N. Krishnaswamy Reddy, J.
1. Crl. R.G. No. 1202 of 1971 arises out of the order of dismissal of the petition filed by the petitioner for cancellation of maintenance under Section 489 (2), Criminal Procedure Code and Crl.R.C. No. 1203 of 1971 arises out of allowing the petition of the respondent for enforcement of the order of maintenance even subsequent to the decision of the civil Court. As the facts and points for consideration are common in both these petitions, they are disposed of together.
2. The respondent and her daughter filed an application for maintenance under Section 488, Criminal Procedure Code in the Court of the Additional First Class Magistrate, Tiruchirapalli, on the ground that the respondent was the legally married wife of the petitioner, that the daughter was born to them and that the petitioner had failed and neglected to maintain them. The learned Additional First Class Magistrate held that the marriage between the petitioner and the respondent was not proved and her daughter was not a 'child' entitled to claim maintenance under Section 488, Criminal Procedure Code. The respondent filed revision against the order of dismissal of her application, in the High Court. The High Court reversed the order of the Additional First Class Magistrate holding that the respondent was the wife of the petitioner and she was entitled to maintenance at the rate of Rs. 200 per month, but rejected the application of the daughter for maintenance on the ground that she was not a 'child'. The petitioner filed an appeal in the Supreme Court against the order of the High Court. The Supreme Court dismissed the appeal making an observation that the decision of the criminal Court will be subject to the decision of the civil Court, as it was stated at that time 'that a civil suit was pending. The appeal was disposed of by the Supreme Court on 25th March, 1970.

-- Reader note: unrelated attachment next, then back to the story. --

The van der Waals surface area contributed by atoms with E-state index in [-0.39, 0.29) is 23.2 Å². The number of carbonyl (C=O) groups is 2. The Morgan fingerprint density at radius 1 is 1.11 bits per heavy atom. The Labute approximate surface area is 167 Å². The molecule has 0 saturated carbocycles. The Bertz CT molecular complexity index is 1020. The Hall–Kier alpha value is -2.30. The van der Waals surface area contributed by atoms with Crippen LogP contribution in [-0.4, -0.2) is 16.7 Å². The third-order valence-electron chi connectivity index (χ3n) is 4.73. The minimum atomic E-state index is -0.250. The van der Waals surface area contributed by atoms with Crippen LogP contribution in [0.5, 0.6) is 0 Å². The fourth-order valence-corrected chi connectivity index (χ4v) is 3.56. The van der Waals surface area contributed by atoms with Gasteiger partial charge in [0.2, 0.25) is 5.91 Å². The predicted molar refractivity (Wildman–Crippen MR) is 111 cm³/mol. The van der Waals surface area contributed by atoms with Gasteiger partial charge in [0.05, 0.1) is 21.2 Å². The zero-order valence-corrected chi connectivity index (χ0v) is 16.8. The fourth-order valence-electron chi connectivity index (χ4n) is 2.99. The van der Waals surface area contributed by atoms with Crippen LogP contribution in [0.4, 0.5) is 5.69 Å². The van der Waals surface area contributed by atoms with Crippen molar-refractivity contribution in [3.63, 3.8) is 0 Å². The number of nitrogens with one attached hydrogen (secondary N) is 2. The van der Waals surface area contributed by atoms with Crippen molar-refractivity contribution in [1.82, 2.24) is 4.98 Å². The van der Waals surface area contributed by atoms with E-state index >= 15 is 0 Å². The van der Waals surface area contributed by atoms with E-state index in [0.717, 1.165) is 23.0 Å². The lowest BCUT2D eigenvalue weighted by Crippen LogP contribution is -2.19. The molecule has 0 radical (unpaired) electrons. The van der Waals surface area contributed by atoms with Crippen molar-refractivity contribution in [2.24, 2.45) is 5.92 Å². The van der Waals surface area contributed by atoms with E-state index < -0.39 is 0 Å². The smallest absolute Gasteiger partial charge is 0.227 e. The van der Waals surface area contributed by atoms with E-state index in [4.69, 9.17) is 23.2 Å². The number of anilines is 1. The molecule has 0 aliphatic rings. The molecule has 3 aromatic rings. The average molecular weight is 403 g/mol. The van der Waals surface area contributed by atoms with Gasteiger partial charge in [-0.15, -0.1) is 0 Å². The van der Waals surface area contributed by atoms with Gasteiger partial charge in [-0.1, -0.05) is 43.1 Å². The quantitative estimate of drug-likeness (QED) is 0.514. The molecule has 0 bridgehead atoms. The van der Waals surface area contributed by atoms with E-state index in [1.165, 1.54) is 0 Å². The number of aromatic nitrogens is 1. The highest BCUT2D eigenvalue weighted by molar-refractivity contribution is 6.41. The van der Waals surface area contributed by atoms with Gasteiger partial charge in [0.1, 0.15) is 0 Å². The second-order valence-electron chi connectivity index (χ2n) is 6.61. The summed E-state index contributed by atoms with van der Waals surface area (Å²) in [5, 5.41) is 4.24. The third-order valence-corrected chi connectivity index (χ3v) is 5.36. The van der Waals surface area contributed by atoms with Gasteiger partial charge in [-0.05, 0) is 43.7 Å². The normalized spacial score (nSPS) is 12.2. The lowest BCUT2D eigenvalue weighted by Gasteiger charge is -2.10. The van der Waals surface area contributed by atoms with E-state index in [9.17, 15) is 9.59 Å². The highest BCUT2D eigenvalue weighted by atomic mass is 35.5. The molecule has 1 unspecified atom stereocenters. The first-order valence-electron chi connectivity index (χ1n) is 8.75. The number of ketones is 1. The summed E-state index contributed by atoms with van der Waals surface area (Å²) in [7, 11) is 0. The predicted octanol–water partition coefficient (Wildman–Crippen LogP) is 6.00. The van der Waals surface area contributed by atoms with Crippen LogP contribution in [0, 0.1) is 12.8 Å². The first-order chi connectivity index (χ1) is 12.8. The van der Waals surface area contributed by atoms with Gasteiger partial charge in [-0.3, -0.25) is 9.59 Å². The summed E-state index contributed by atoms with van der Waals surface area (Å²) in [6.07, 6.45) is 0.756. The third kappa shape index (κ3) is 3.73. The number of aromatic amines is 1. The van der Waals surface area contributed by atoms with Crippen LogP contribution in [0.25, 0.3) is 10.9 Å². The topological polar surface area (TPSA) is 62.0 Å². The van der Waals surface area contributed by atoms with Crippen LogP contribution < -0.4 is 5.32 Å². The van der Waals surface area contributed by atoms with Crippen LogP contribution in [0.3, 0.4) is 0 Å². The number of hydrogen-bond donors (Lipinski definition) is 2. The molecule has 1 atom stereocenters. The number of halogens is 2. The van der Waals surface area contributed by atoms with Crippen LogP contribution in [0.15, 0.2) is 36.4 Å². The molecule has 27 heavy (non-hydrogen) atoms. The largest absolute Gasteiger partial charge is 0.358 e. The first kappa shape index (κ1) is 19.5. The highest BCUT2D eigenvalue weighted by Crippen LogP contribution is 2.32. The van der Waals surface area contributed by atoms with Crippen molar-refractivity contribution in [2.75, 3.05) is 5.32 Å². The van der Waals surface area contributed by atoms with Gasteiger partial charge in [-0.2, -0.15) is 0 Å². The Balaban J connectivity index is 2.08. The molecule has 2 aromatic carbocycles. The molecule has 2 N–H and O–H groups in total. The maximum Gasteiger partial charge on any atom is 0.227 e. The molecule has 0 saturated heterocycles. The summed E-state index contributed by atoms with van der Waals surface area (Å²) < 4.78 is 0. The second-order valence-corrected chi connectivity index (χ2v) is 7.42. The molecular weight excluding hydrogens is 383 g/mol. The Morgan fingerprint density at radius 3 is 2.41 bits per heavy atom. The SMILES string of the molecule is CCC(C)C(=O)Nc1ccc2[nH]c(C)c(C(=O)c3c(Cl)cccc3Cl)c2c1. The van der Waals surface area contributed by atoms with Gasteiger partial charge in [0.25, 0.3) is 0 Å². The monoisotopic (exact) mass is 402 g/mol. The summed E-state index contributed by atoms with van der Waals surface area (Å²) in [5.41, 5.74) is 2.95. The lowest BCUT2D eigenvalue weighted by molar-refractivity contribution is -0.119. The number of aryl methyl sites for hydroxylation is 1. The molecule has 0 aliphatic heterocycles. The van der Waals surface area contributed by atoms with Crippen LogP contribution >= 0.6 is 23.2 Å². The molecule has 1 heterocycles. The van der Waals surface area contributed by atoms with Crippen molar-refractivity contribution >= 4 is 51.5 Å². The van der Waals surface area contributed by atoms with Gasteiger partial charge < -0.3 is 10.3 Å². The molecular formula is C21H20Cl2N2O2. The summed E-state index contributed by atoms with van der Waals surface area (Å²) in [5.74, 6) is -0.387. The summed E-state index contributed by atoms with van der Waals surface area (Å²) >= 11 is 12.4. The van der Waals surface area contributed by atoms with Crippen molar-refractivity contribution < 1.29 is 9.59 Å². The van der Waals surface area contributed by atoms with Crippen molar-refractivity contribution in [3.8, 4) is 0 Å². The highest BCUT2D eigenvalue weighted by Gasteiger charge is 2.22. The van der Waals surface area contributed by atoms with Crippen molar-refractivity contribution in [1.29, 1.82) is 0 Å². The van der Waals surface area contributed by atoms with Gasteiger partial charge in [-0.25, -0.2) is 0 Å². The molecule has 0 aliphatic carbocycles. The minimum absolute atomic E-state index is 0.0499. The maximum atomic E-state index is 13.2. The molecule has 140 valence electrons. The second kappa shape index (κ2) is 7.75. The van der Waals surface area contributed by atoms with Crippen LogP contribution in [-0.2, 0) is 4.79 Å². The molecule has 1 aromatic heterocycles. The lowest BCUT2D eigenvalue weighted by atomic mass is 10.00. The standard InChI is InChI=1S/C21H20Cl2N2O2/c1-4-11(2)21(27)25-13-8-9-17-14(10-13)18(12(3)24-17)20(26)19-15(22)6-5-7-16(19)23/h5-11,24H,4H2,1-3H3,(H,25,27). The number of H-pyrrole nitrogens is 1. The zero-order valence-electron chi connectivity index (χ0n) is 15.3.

3. When the criminal proceedings were pending, the petitioner filed a suit> O.S. No. 1020 of 1967 in the Court of the III Additional District Munsif, Tim-chirapalli for a declaration that the respondent was not the wife of the petitioner and that the daughter was not born to him. The learned District Munsif by his judgment dated 22nd December, 1970 decreed the suit. This decree was subsequent to the order passed by the Supreme Court dismissing the appeal of the petitioner. Then the petitioner moved the Additional First Class Magistrate's Court praying for cancellation of the order of maintenance in consequence of the decision of the District Munsiff. In the meanwhile, the respondent filed an appeal against the judgment of the District Munsif in A.S. No. 276 of 1971 in the District Court, Tiruchirapalli which is said to be still pending. The learned Additional First Class Magistrate dismissed the application of the petitioner for cancellation of maintenance mainly on the ground that since and appeal had been filed against the judgment of the District Munsif and as that appeal was pending, the judgment of the District Munsif cannot be deemed to be final and, therefore, that judgment cannot be given effect to. Against that order Cr.R.C. No. 1202 of 1971 has been filed by the petitioner.
4. It is well-established that in a case where a statutory appeal was provided, the decision in that case becomes final only on the termination of the proceedings in appeal. If the party aggrieved against the judgment of the trial Court prefers an appeal provided under the statute, until that appeal is disposed of, the judgment of the trial Court cannot be deemed to be final. But if the party aggrieved against the judgment of the trial Court does not prefer an appeal the matter will end there and the judgment of the trial Court being unchallenged, becomes final. An appeal is a continuation of the proceedings in the suit.